The history Saint Joseph’s began in the post-Gold Rush days with the arrival of Father Dalton in 1865. The construction of a church and a school, under his administration, began in 1858. The Private School opened in 1860. In 1862, at Father Dalton’s request, a group from the Sisters of Mercy order in San Francisco was invited to visit the area. Later in 1863, a permanent contingent from the Sisters of Mercy returned to take up residence and take over the administration of the school (one for boys and one for girls). In 1865, construction began on what was to become the Convent building. The Sisters occupied the Convent in early 1866 and accepted their first group of orphans a month later.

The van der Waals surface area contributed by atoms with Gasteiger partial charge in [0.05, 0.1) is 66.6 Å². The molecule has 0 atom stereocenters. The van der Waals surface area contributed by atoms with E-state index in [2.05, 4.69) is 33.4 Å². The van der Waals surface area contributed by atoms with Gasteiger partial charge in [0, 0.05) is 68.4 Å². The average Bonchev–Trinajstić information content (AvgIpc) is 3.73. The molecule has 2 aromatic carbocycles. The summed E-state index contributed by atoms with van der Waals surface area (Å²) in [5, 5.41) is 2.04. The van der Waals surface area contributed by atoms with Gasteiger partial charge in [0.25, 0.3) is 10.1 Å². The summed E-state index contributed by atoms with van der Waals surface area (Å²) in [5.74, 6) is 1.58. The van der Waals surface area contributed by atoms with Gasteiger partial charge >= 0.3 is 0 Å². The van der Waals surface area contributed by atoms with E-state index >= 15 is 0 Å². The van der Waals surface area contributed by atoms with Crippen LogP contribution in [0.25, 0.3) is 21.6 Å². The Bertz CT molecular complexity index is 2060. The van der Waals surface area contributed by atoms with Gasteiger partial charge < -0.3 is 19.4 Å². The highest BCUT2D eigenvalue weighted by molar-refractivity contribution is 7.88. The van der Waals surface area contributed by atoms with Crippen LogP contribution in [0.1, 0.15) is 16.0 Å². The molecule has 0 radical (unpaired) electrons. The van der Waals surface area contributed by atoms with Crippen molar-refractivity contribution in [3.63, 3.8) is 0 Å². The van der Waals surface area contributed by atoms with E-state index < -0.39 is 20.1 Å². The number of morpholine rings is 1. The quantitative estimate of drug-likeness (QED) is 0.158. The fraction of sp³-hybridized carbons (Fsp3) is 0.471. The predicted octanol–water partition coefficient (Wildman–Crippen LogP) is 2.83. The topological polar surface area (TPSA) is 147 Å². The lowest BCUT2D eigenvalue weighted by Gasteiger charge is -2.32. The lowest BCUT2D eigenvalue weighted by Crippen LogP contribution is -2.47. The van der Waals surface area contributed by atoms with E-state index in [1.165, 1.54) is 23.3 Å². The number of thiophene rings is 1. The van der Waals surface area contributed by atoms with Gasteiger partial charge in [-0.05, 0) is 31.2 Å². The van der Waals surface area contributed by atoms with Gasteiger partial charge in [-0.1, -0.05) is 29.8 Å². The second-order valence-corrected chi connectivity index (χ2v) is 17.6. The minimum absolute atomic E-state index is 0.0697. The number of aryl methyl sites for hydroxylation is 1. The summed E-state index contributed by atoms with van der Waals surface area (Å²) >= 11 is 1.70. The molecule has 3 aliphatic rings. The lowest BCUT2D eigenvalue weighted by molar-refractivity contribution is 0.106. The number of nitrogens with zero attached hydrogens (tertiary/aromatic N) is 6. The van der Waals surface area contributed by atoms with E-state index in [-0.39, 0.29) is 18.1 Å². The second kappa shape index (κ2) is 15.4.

The facility gained regional importance and expanded its influence on the region by developing three schools, the convent, St. Patrick’s church and assorted other buildings. The reputation was further enhanced by the founding of a “Select School” for young ladies in 1868, which provided advanced education for women in English, Literature, French, German, vocal and instrumental music. No small achievement for this locale only a few short years after the Civil War. So important it had become that for a time it was the home of the Bishop and center of Diocese. Today, the Cultural Center features the Grass Valley Museum, 13 artist’s studios and Menlo Macfarlane’s Art Gallery in the Bishop’s Room, the Moving Ground Dance Studio, John Olmstead’s Earth Planet Museum, and the Grass Valley Taiko Dojo.